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Physics is....

>btw, this 7/10's thing is a complete misnomer.  as we've seen the torsen
>handles wheel lift better than the locker.  so what do you call wheel
>lift - 5/10's?  i prefer to think of your case as the 0.1% case...

Wheel lift is 'somewhere' beyond 7/10ths, but I would note Jeff's point that
'tenths' is relative to the driver....   You prefer to think of my case as .1,
and statistically you might argue so, however, that doesn't negate the physics
of what is happening, only the outcome.  You have Max Tshift, without wheel
lift.  So the physics is there, doesn't mean that physics translates into a
bite.  Back to my accident example.  "Significance" of Tshift Max
exponentially increases with a decrease in cf.  That can be at 5/10ths or

>scott, when the (rear for example) is slipping as you describe, then it
>is describing an arc (by definition).  this is a pretty radical
>cornering attitude, by definiton (aka handbrake turn)...

No, a handbrake can be applied with NO change in arc, so I don't go there with
you.  The question is, in terms of an absolute traction world, is applying the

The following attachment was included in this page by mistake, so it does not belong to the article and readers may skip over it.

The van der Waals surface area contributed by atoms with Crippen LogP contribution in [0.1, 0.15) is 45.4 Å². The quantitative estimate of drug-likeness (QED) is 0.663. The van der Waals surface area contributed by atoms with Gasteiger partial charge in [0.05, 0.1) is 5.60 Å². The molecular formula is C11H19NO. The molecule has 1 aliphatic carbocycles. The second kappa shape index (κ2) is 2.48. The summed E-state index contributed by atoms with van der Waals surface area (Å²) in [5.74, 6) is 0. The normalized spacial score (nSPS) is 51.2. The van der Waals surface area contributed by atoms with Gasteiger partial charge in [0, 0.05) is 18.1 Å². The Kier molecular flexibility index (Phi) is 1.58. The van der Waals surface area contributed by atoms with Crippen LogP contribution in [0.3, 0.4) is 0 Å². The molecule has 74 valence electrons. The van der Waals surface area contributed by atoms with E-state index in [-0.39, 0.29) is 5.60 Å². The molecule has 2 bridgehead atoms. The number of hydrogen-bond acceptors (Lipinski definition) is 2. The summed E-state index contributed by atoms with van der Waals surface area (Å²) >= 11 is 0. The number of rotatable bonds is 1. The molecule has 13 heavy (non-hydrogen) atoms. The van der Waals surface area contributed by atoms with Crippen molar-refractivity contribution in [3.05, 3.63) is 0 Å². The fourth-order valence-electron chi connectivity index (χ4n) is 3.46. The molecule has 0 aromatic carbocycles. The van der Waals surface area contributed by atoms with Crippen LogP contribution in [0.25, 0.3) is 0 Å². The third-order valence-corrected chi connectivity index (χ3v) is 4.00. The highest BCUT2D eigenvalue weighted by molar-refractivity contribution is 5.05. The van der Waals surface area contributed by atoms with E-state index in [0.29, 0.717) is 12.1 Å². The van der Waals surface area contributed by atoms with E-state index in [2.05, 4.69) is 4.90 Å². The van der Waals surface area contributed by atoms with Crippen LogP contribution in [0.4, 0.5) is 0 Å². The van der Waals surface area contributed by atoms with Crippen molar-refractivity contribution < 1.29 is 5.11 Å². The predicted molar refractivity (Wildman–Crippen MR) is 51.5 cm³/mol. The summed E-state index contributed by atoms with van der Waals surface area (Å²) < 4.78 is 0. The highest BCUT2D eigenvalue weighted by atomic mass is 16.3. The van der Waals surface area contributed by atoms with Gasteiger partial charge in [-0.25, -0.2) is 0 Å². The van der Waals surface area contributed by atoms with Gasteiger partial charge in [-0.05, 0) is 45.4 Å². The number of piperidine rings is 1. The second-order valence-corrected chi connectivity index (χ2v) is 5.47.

handbrake going to shift torque.  I argue yes, regardless of slip angle.
Remember, 'radical' doesn't have to be.  'Radical', by your own definition is
LESS than a wheel lift.  You must understand the argument you are making.  If
no wheel lift is 'radical', what is wheel lift, 'more radical'?  By

>another thing which i've gone on about is that the torsen is responsible
>in the ur-q for a major change in the balance of the car in the 'mb' and
>'rr' models, towards one which is much more neutral in it's balance.
>this is, as you descibe, because of the fact that in 'normal' cornering,
>the torque is biased towards the rear, due to the slip angle thing
>happening at the front.  
NOT necessarily.  Remember a normal corner, center torsen allows for some slip
between f & r.  By the definition of the center torsen, 'significant' is
defined as any more than 22% torque/speed differential.  So 'normal' cornering
may not be affected.

>this improves front-end steering 'bite' and of
>course, raises the understeering limits of the chassis.  a good thing.
>big time.  makes the car more chuckable and more nimble.
I dont' go here with you.  

You are addressing a LOT of variables in your effort to KISS.  Unfortunately,
the physics standpoint shows that those variables change, and so does the
torsen action in relation to them.  We can establish models that can show
significance of the Tshift, when you plug that into the real world of changing
cf (same cf all 4, KISS), that Tshift is no longer a constant, the signifcance
of it isn't either.  The problem as I see it, is more of 'predictability' and
control, than identification.   I believe to know WHAT is happening, not how
to prevent or control it.

Scott Justusson